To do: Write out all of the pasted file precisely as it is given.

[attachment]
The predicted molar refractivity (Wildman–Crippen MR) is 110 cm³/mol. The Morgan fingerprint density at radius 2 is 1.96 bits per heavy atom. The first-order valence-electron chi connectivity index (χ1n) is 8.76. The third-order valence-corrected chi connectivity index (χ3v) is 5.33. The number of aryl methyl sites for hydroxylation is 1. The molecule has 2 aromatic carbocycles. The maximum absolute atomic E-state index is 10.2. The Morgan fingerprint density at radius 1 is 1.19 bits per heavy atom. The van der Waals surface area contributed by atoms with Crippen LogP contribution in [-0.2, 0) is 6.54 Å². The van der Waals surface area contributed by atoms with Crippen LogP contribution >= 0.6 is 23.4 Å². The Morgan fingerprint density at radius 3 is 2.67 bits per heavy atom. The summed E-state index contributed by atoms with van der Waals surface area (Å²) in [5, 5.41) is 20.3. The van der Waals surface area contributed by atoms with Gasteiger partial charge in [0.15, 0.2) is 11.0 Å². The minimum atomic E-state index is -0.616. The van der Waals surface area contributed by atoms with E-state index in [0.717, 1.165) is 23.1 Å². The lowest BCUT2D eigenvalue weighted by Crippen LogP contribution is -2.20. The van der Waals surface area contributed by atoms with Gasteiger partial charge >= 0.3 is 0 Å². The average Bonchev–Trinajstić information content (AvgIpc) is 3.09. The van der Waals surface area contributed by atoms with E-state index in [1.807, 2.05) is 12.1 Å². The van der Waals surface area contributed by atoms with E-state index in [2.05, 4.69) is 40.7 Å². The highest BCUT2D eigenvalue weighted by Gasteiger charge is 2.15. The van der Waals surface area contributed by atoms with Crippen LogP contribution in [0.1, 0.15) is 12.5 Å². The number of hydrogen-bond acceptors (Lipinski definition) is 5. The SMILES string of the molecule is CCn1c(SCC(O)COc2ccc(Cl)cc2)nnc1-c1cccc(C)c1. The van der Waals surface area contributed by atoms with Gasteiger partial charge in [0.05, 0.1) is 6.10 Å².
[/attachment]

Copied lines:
The predicted molar refractivity (Wildman–Crippen MR) is 110 cm³/mol. The Morgan fingerprint density at radius 2 is 1.96 bits per heavy atom. The first-order valence-electron chi connectivity index (χ1n) is 8.76. The third-order valence-corrected chi connectivity index (χ3v) is 5.33. The number of aryl methyl sites for hydroxylation is 1. The molecule has 2 aromatic carbocycles. The maximum absolute atomic E-state index is 10.2. The Morgan fingerprint density at radius 1 is 1.19 bits per heavy atom. The van der Waals surface area contributed by atoms with Crippen LogP contribution in [-0.2, 0) is 6.54 Å². The van der Waals surface area contributed by atoms with Crippen LogP contribution >= 0.6 is 23.4 Å². The Morgan fingerprint density at radius 3 is 2.67 bits per heavy atom. The summed E-state index contributed by atoms with van der Waals surface area (Å²) in [5, 5.41) is 20.3. The van der Waals surface area contributed by atoms with Gasteiger partial charge in [0.15, 0.2) is 11.0 Å². The minimum atomic E-state index is -0.616. The van der Waals surface area contributed by atoms with E-state index in [0.717, 1.165) is 23.1 Å². The lowest BCUT2D eigenvalue weighted by Crippen LogP contribution is -2.20. The van der Waals surface area contributed by atoms with Gasteiger partial charge >= 0.3 is 0 Å². The average Bonchev–Trinajstić information content (AvgIpc) is 3.09. The van der Waals surface area contributed by atoms with E-state index in [1.807, 2.05) is 12.1 Å². The van der Waals surface area contributed by atoms with E-state index in [2.05, 4.69) is 40.7 Å². The highest BCUT2D eigenvalue weighted by Gasteiger charge is 2.15. The van der Waals surface area contributed by atoms with Crippen LogP contribution in [0.1, 0.15) is 12.5 Å². The number of hydrogen-bond acceptors (Lipinski definition) is 5. The SMILES string of the molecule is CCn1c(SCC(O)COc2ccc(Cl)cc2)nnc1-c1cccc(C)c1. The van der Waals surface area contributed by atoms with Gasteiger partial charge in [0.05, 0.1) is 6.10 Å².